The world changes quickly — and judges play a crucial role in ensuring that the law keeps up. With that in mind, the University of Pennsylvania Carey Law School has established a vigorous partnership with the Administrative Office of Pennsylvania Courts (AOPC) Judicial Education Department, through which the Law School’s world-class faculty shares their latest research and expertise with judges, thereby empowering them to make more informed and just decisions in courtrooms across the Commonwealth.
The Pennsylvania CJE Requirement
In 2016, Pennsylvania instituted a rule requiring all Commonwealth judges to complete 12 hours of Continuing Judicial Education (CJE) credits each year. Though the AOPC Judicial Education Department had actively coordinated educational programming for judges since the Department’s inception in 2004, the 2016 order created a much greater need. Per the mandate, at least 4 of the mandatory 12 yearly hours must be earned through AOPC Judicial Education Department programming.
To fill this need, Director of Judicial Education Stephen Feiler and then-Chief Justice of the Supreme Court of Pennsylvania Thomas G. Saylor decided to enlist the vast amount of legal expertise already housed within the nine law schools spread across Pennsylvania. Since then, the idea has materialized into a multi-pronged partnership, wherein law schools have committed to supporting their faculty in collaborating with AOPC’s Judicial Education Department to provide quality CJE programming to judges on a diverse range of topics related to law and the legal profession.
“All nine law schools enthusiastically agreed to collaborate with us in developing these programs, and Penn has been a tremendous partner,” said Feiler. “The Law School’s leadership has generously allowed faculty to devote time to this public service, they’ve opened their facilities, and they’ve dedicated support staff and critical infrastructure to the effort. It’s been a rich and fruitful addition to our education program. I think of it like a network of networks. Through these partnerships, we extend our network not only to each of the nine law schools, but also to their larger university communities. These networks include law faculty, yes, but also scholars in other fields who are pursuing interdisciplinary study that bears on our justice system.”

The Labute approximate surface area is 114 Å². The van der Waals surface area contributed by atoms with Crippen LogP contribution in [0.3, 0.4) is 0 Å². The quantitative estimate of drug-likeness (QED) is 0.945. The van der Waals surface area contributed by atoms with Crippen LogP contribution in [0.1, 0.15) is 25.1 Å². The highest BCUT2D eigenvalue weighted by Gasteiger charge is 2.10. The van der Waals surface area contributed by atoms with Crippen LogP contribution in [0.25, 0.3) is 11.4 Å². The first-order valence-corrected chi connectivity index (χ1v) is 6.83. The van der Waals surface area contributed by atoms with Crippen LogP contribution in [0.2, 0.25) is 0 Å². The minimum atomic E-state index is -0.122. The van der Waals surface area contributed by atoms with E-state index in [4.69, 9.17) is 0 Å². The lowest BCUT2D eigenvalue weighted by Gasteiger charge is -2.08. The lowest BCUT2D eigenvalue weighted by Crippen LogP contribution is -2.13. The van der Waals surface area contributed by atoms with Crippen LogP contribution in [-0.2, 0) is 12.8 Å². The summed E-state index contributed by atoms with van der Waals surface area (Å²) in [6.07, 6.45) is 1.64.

A Cross-Disciplinary Perspective
With over a third of Penn Carey Law’s faculty holding joint appointments at other schools across the University, the Law School places a high value on meaningfully integrating the study of law with the study of other disciplines. This cross-disciplinary focus is highly useful to judges and essential to working toward a more fair administration of justice.
Since the mandate took effect in January 2017, the Law School has hosted programming on a wide variety of topics, drawing on the vast breadth of faculty expertise. In April 2020, as the world adjusted to virtual pandemic life, the Law School hosted a highly attended CJE course on positive psychology, mindfulness, and wellness in the legal profession, co-led by Associate Dean and Executive Director of the Quattrone Center for the Fair Administration of Justice John Hollway C’92, MAPP’18 and Executive Director of Graduate Programs Elise Luce Kraemer L’93.
Moreover, in April 2022, Henry R. Silverman Professor of Law and Professor of Philosophy Anita Allen, Lecturer in Law Lauren Steinfeld C’89, and John H. Chestnut Professor of Law, Communication, and Computer & Information Science and Founding Director of the Center for Technology, Innovation and Competition (CTIC) Christopher Yoo led a session on the latest developments in privacy law.
“It has been wonderful to collaborate with AOPC,” said Associate Dean of Professional Engagement and Strategic Initiatives and Legal Education Programs Cheryl Hardy L’94. “Our cross-disciplinary law faculty and University colleagues are always excited to engage with our Commonwealth judges and to be of assistance in any way we can as they grapple with the myriad of issues and challenges they face everyday in service to the citizens of our great Commonwealth.”
A Culture of Continuous Learning
Even before Pennsylvania’s mandate, judges across the Commonwealth actively participated in continuing education courses, voluntarily and for a variety of reasons. For example, not only do CJE courses offer valuable learning opportunities, but they also present a somewhat rare opportunity for judges to socialize with their peers — which is especially important given the isolating nature of the profession.
Moreover, with the pandemic giving rise to more virtual learning opportunities, a greater variety of educational programming has become more accessible. Accessibility is a particular concern for judges in rural areas of Pennsylvania, who otherwise must travel several hours to take advantage of programming held in larger cities. By continuing to coordinate CJE programs available via in-person and remote learning to judges across Pennsylvania, law schools are providing a valuable contribution to bettering the service of justice throughout the Commonwealth.
“Universities sit on a 3-legged stool: teaching, service, and research. Our collaboration speaks to all three, and its benefits reach well beyond the university halls, ultimately to the benefit of everyone who comes into court,” Feiler said. “The contributions by law schools and their universities to our judicial education program represents meaningful public service with important implications. You are helping judges administer better justice — and that’s huge.”